Municipal market review: Second quarter rebound

After a difficult start to 2018 that underwent pressure from rising rates and other factors, the municipal fixed income market continues to recover. In this brief video, Senior Portfolio Manager Greg Gizzi looks at how the market has rebounded in the second quarter.

Municipal market review: Second quarter rebound

Gregory A. Gizzi
Senior Portfolio Manager

Municipal bonds rebounded in the second quarter gaining .87 basis points, as measured by the Bloomberg Barclays Municipal Bond index, on the back of slightly lower rates in the front and long end of the municipal curve.

While US Treasury rates rose 26, 11 and 1 basis point in the 2, 10 and 30-year spots on the curve, municipals fell 1, rose 4 and fell 1 respectively outperforming treasuries across the curve.

The Bloomberg Barclays Municipal Bond Index now stands down .25 basis points heading into the 3rd quarter, after being down as much as 1.65% in late April.  The municipal high yield sector continues to be the top performing sector as evidenced by the Bloomberg Barclays Municipal High Yield Index returning 3.06% for the quarter and now stands at a positive return of 3.66% heading into the 3rd quarter.

The quarter began with volatility as rates rose on inflationary concerns and fears of a potentially more aggressive Federal Reserve policy.  By the end of the quarter, a clarification on policy directives by the Fed combined with a resurgence in geopolitical concerns out of Europe, a slowing Chinese economy, and the start of trade tariffs being initiated by the US and countered by the Chinese, all equated to a rate rally off the high in rates reached in April.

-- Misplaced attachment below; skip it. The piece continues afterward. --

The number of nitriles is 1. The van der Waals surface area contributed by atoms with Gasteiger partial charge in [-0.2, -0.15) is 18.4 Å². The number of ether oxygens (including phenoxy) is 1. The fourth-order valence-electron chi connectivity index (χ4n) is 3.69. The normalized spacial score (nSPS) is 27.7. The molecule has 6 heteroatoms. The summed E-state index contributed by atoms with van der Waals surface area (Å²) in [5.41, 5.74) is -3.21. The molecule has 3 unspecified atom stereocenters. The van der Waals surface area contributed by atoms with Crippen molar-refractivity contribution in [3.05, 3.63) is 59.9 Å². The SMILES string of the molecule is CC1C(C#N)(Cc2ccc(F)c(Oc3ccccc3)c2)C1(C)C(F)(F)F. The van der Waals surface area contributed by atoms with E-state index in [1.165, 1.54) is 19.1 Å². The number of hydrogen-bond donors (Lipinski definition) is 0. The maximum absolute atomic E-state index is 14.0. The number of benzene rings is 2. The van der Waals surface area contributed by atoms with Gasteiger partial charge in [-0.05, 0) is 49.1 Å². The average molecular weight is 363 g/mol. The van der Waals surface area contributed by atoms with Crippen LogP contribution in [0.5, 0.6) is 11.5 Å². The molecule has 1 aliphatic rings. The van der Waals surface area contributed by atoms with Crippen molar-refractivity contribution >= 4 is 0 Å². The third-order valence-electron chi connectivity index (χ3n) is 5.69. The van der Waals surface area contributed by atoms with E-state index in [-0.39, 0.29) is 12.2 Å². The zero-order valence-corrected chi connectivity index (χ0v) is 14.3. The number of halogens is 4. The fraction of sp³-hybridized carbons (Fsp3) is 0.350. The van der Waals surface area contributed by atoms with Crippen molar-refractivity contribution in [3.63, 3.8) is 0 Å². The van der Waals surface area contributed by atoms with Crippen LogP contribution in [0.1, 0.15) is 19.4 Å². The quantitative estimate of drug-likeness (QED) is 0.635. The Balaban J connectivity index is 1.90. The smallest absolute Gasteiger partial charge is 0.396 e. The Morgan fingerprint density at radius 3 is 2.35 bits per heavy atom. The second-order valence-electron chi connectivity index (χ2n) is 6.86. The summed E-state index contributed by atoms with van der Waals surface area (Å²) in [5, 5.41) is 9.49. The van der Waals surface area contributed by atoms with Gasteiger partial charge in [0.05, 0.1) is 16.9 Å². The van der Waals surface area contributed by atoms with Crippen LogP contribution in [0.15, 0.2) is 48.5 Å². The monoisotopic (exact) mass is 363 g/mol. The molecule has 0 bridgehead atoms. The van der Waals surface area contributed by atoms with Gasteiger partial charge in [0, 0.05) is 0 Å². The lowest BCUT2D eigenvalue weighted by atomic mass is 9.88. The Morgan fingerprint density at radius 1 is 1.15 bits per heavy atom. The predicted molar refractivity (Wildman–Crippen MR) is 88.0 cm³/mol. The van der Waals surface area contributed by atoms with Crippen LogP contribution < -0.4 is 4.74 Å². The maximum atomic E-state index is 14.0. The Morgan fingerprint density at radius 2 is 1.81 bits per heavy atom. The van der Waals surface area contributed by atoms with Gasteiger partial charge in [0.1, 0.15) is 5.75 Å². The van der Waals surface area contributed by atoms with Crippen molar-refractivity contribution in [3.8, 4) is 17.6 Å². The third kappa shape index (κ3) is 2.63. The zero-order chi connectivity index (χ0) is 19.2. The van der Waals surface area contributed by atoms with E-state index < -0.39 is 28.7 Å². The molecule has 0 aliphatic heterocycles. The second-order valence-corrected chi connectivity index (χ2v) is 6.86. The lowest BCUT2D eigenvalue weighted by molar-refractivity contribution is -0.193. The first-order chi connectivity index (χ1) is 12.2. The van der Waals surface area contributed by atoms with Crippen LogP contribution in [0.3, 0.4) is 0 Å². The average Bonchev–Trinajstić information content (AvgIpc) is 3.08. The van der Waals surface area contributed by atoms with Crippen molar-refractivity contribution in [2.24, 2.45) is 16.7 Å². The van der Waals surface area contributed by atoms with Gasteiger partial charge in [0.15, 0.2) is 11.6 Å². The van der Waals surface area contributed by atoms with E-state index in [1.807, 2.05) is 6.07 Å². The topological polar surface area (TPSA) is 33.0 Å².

While US Treasury rates finished higher for the second quarter, municipal rates rallied on the back of continued strong market technicals.

Municipal supply decreased approximately 12% for the quarter, year over year, and now stands down roughly 21% year to date.  The decrease can be attributed to a significant fall in refunding activity.

While new money issuance was up approximately 36% year over year for the quarter, refunding transactions were down 80%. Refunding activity is down 47% year to date, heading into the 3rd quarter.

As we expected, the elimination of advanced refundings has had a significant impact on the market. While issuance was subdued, investor demand, as evidenced by Lipper municipal mutual fund flows was slightly positive. According to Lipper, municipal mutual fund flows were up approximately $650 million during the quarter. This brings year to date fund flows to $7.12 billion.

This positive supply/demand technical that was a catalyst in the second quarter, should be a positive factor in the 3rd quarter as well as. Over the three-month period, the market is expecting significant negative net supply. This simply means that the amount of cash investors will have from calls, coupons interest and maturities will significantly exceed supply.  Market estimates are as high as $80billion in negative net supply. This could provide a solid foundation for municipal market performance if rates behave.